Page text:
Jul 8, 2008
Inside design: Alfred Sung
Jul 8, 2008
Inside design: Alfred Sung
STYLE AT HOME: There seem to be more and more high-end designers catering to lower-end price points. Why is that?
Alfred Sung: Thanks to magazines and specialty channels, people are more aware of what's happening in the world of interior design. The collective taste level of the country has gone up. That creates a need in the marketplace for beautiful home furnishings and accessories that don't cost a lot. Good design doesn't cost extra and colour is free, so manufacturing products at lower price points is really a matter of choosing the right materials. At Alfred Sung, we've learned to be creative about sourcing materials that save us money. In fact, we employ a person in Asia who spends all his time tracking down new materials and facilities.
S@H Can you give me an example of high-style, low-cost materials?
AS One of our bestselling items, our towels contain a mix of cotton and bamboo. Bamboo is a good example of a product that's extremely abundant and renewable but also very resilient. (In Hong Kong, bamboo is often used in place of steel scaffolding.) It absorbs moisture and takes colour well, too. By using bamboo in our towels, we're creating an environmentally friendly product that lasts longer and costs less to make. Veneers are another great way of upping the style factor, not the price, which is determined by how much of an exotic wood is used. For example, when you only require about one-eighth-inch-thick veneer, you can keep the cost down. We've just designed a line of chairs with a zebra wood veneer, and our new wood mantel has a walnut one. New technology and machines create these veneers under such incredible pressure that once they're applied, it's impossible to trip them off, so you get a stylish look without sacrificing quality. Similarly, on our leather club chair, which is our hero piece -- a signature item well accepted by the public -- we use high-end leather on the seat, and vinyl on the sides and back, where it can't be seen.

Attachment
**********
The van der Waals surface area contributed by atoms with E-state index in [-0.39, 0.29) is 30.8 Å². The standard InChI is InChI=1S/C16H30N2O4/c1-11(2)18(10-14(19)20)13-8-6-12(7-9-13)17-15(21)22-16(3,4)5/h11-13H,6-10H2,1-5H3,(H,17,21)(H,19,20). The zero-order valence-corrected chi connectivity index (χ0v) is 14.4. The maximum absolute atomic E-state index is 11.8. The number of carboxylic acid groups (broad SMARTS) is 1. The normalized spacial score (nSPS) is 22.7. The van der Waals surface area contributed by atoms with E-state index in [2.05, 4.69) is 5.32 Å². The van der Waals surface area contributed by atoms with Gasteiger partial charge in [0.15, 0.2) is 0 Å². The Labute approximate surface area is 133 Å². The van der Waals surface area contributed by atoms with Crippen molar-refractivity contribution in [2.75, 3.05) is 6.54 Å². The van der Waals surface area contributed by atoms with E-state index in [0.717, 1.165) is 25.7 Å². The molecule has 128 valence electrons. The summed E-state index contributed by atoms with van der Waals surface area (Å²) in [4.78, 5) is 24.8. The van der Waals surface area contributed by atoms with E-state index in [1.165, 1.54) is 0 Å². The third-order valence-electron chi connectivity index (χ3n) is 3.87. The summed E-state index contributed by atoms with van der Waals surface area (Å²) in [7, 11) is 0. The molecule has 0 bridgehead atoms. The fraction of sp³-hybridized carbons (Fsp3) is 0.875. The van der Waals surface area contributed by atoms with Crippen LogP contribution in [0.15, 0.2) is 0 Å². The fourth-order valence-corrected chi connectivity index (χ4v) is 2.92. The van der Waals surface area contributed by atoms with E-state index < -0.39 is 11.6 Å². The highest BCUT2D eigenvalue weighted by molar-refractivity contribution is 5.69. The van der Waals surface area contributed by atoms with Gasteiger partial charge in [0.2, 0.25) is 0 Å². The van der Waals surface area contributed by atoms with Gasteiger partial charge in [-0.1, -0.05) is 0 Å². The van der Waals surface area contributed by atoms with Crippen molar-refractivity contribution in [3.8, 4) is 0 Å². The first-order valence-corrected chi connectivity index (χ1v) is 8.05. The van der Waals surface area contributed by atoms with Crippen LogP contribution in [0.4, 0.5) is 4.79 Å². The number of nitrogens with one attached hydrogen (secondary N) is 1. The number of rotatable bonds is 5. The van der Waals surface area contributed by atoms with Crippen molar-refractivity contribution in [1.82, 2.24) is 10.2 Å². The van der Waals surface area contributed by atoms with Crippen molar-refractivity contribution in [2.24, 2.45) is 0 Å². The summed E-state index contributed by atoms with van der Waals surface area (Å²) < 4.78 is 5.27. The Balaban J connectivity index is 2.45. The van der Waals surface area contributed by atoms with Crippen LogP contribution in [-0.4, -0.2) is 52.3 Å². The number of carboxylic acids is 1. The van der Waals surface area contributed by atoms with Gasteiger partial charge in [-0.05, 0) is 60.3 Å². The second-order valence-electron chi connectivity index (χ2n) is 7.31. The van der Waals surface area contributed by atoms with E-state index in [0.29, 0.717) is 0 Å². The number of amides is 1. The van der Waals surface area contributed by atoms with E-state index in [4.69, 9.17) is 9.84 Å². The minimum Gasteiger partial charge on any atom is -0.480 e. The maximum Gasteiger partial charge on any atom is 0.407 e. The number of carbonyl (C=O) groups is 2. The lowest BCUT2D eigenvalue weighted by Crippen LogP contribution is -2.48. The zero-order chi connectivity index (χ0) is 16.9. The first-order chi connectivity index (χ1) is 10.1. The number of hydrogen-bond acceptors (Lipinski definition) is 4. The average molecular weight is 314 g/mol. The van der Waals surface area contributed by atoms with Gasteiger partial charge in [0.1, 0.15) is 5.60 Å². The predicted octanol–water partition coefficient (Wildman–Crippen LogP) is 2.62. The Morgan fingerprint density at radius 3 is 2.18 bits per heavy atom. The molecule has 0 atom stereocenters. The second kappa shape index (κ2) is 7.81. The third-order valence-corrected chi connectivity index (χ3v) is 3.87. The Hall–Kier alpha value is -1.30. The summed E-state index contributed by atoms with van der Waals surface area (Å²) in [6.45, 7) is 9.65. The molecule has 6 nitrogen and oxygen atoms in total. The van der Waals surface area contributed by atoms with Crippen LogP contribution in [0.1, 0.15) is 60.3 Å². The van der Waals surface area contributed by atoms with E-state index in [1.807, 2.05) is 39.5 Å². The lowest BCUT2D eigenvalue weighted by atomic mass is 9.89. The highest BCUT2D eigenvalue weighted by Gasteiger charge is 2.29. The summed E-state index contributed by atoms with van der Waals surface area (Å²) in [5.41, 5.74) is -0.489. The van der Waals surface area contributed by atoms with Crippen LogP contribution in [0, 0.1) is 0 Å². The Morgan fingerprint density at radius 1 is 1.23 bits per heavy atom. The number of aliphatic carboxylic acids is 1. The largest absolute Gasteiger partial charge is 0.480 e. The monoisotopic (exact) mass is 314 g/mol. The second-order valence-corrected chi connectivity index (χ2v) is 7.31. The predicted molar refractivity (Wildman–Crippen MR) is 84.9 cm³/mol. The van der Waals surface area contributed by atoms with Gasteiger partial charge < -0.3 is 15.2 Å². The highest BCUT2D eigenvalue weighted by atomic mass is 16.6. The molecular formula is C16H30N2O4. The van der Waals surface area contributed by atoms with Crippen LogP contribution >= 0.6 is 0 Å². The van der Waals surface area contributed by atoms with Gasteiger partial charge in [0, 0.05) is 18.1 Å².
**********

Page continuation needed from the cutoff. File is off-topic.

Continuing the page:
S@H How do you design for a mass audience without censoring the design process? Do you find that you have to play it safe?
AS We're tough editors and make every effort to maintain the integrity of Sung Design. Whether in fashion or in home decor, my style has always been classic with a modern twist, which is ideally suited to a wide-ranging audience. I've always had an aversion to fads. When I was designing clothes, I designed for the "real" customer. I wanted to create things people could wear without looking like fashion victims. Good taste is subjective.
S@H Does your experience as a fashion designer uniquely qualify you for home design?
AS When you're trained as a fashion designer, you know about scale, proportion and, especially, colour. Those skills are transferable to home design. But what happens in fashion usually follows in decor, so having a foot in each field helps.
S@H What do you think people should keep in mind when decorating their homes?
AS People are gaining confidence in their home decor skills. One of the things we continue to learn is how to create a context for stylish, low-cost products. our next challenge is to show people how to put items together in an inviting way. When we dress, we learn to layer. Dressing a room is no different -- it's good to add layers for interest. That's much easier to do when there are a variety of stylish pieces priced within your budget.
Style on a budget
Here are some of Alfred Sung's tips for creating the luxe look for less.
• In the living room, choose a sofa and armchair with timeless lines in a neutral palette. "That way, you can keep them for a long time," says Alfred. Then, dress up the rest of the room by layering cushions, draperies and throws in trendy colours. "And for low-cost drama and style, add a cool but inexpensive vase and tea lights."
• In the dining room, invest in white dishes. "They're elegant and versatile and will serve you well," says Alfred. High-end restaurants choose white dishes because food looks best displayed on them. Punch up your table with white plates in interesting shapes (square, curvilinear), embellished with colourful serving pieces.
• In the bedroom, achieve a luxurious finish with sateen sheets instead of percale ones; though they have the same thread count and price tag, sateen is softer.